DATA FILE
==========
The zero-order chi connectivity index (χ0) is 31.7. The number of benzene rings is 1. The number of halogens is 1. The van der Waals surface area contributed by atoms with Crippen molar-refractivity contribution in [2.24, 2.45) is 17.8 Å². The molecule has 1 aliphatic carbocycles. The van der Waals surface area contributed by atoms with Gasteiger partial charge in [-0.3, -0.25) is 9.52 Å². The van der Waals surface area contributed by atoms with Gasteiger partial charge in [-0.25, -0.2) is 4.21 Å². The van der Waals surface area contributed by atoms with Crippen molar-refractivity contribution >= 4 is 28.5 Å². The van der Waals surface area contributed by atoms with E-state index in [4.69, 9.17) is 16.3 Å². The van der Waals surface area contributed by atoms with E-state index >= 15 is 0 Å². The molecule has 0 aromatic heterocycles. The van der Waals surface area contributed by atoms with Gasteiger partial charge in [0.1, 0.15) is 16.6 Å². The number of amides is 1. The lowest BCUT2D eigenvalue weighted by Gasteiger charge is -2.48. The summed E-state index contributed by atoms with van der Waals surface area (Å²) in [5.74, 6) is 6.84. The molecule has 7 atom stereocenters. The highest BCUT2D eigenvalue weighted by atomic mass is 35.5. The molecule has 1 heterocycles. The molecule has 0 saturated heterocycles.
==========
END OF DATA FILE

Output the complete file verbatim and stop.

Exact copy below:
The zero-order chi connectivity index (χ0) is 31.7. The number of benzene rings is 1. The number of halogens is 1. The van der Waals surface area contributed by atoms with Crippen molar-refractivity contribution in [2.24, 2.45) is 17.8 Å². The molecule has 1 aliphatic carbocycles. The van der Waals surface area contributed by atoms with Gasteiger partial charge in [-0.3, -0.25) is 9.52 Å². The van der Waals surface area contributed by atoms with Gasteiger partial charge in [-0.25, -0.2) is 4.21 Å². The van der Waals surface area contributed by atoms with Crippen molar-refractivity contribution >= 4 is 28.5 Å². The van der Waals surface area contributed by atoms with E-state index in [4.69, 9.17) is 16.3 Å². The van der Waals surface area contributed by atoms with E-state index >= 15 is 0 Å². The molecule has 0 aromatic heterocycles. The van der Waals surface area contributed by atoms with Gasteiger partial charge in [0.1, 0.15) is 16.6 Å². The number of amides is 1. The lowest BCUT2D eigenvalue weighted by Gasteiger charge is -2.48. The summed E-state index contributed by atoms with van der Waals surface area (Å²) in [5.74, 6) is 6.84. The molecule has 7 atom stereocenters. The highest BCUT2D eigenvalue weighted by atomic mass is 35.5. The molecule has 1 heterocycles. The molecule has 0 saturated heterocycles.